“The rotary attachment is super easy to put in,” Sieber says. “There are a set of alignment pins and three pegs that simply fall into the holes when you install the attachment. You turn the laser off to install it, and when you turn it back on again, it reconfigures and automatically sets itself up for the rotary applications. You set the center spot and the laser moves along the X axis.”

As is the case with other manufacturers’ rotary systems, the engraving process is then a relatively simple matter of electronically formatting the desired image, doing a few measurements and then letting the laser do its job.

For an object such as a wine bottle, Sieber says the first step is to mask the bottle, which allows the laser to blow through and gently etch into the glass surface, leaving a nice, clean edge on the engraved area or image. Otherwise, there can be a lot of flashback as the laser cuts into the glass.

“It’s all a heat reaction, as the laser micro-fractures the glass,” Sieber notes. “If you look at the cuts through a magnifying glass, can see those microfractures. The goal is to get the laser system to just the right setting, as sometimes the top layer (of glass) can fracture off. All of our systems have suggested settings, but we recommend you test it out and fine tune it before doing a bunch of projects.”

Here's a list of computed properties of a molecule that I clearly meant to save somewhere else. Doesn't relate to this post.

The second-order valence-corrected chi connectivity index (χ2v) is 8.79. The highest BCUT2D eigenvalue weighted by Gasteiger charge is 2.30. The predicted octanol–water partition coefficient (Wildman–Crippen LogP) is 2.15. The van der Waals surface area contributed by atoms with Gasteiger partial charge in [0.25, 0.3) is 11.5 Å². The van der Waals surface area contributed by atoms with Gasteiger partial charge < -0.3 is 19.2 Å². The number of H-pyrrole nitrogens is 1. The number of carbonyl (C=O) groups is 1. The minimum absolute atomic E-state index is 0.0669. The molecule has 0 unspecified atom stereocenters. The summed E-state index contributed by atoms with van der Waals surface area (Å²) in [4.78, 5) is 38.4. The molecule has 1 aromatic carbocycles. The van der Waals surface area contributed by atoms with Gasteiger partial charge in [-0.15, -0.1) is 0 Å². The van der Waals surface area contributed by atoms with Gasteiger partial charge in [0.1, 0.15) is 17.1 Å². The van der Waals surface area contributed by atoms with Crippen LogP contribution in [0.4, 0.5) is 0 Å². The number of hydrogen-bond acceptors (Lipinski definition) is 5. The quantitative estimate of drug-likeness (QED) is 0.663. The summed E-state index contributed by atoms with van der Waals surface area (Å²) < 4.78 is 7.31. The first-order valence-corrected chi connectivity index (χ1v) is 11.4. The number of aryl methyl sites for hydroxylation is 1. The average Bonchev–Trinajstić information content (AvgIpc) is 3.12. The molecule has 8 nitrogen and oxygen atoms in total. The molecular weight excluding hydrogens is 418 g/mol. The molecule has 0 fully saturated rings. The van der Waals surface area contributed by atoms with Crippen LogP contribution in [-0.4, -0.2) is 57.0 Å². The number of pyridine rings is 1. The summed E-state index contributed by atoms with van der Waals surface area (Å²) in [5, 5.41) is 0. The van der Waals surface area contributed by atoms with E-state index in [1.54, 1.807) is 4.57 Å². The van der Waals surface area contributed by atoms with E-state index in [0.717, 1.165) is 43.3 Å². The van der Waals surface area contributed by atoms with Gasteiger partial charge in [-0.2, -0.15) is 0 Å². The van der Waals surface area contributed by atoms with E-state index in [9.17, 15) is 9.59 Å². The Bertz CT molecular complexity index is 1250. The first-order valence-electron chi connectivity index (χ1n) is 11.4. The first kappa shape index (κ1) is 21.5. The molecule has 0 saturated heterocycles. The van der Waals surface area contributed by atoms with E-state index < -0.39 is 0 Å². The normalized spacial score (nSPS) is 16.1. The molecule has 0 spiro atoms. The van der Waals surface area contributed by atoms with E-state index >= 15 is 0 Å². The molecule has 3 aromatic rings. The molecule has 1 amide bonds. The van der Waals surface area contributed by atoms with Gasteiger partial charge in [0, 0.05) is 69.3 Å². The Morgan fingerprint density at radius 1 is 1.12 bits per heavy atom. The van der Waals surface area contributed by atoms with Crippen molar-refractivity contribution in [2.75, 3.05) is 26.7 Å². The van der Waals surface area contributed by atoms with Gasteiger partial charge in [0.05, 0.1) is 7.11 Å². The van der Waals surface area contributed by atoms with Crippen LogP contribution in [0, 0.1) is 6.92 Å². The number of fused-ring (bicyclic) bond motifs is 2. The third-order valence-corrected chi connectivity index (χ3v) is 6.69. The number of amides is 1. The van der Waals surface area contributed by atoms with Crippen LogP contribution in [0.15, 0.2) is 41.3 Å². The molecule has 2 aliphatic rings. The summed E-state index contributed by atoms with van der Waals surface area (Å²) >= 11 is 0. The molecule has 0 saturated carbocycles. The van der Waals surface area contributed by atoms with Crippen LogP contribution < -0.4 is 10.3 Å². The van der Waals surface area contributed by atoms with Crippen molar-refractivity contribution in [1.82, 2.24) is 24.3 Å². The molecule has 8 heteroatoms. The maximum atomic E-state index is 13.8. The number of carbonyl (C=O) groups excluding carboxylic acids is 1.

In an alternative method, some sign makers sandblast their glasswork to get depth to their images-enough to hold paint in a color job-and then use the laser engraving to get the extra detail.

Using the chuck-mounted rotary head, customers have been able to do design and engraving jobs on musical equipment such as drumsticks; one client also worked with Epilog to create a special fixture that allowed him to laser-engrave guitar necks. Special clips or pressure clamps can also hold heavier or unwieldy objects (such as beer mugs with large handles) precisely in place while they are spun and laser-engraved.

Imaging is set up through a compatible design program on a desktop computer; you’ll need to measure the circumference of the item and use that to properly set up the page size for the print job. Everything else is done automatically at that point, Sieber adds.

Epilog’s freestanding laser systems begin at around $8,000, Sieber says, though machines specialized enough to allow the rotary add-on equipment tend to be in the $10,000 and higher range. A rim-drive rotary system, which simply spins the engraved object on a set of wheels, costs approximately $1,200, while pressure clamp or chuck systems-for applications that require more accuracy-tend to cost about $2,000, he explains.

As a point of pride, Epilog assembles all of its own equipment in-house with 95 percent American-made parts and components. Sieber says the company uses a local vendor to mill the metal for cabinets and other parts, while the laser tubes and technical components are made inside the Epilog shop.

“We don’t have a big stock of equipment on hand, as everything is hand-built and assembled, so typically it takes one to two weeks to build a new system-but we’re always willing to work with customers on that,” Sieber says.

Kern’s large-format systems, typically geared to more industrial applications, begin in the $50,000 price range, and are also made of domestic components and built in its Minnesota factory.

Andy Stonehouse

Andy Stonehouse

Andy Stonehouse is a Denver-based freelance writer who has been covering the automotive industry for more than ten years.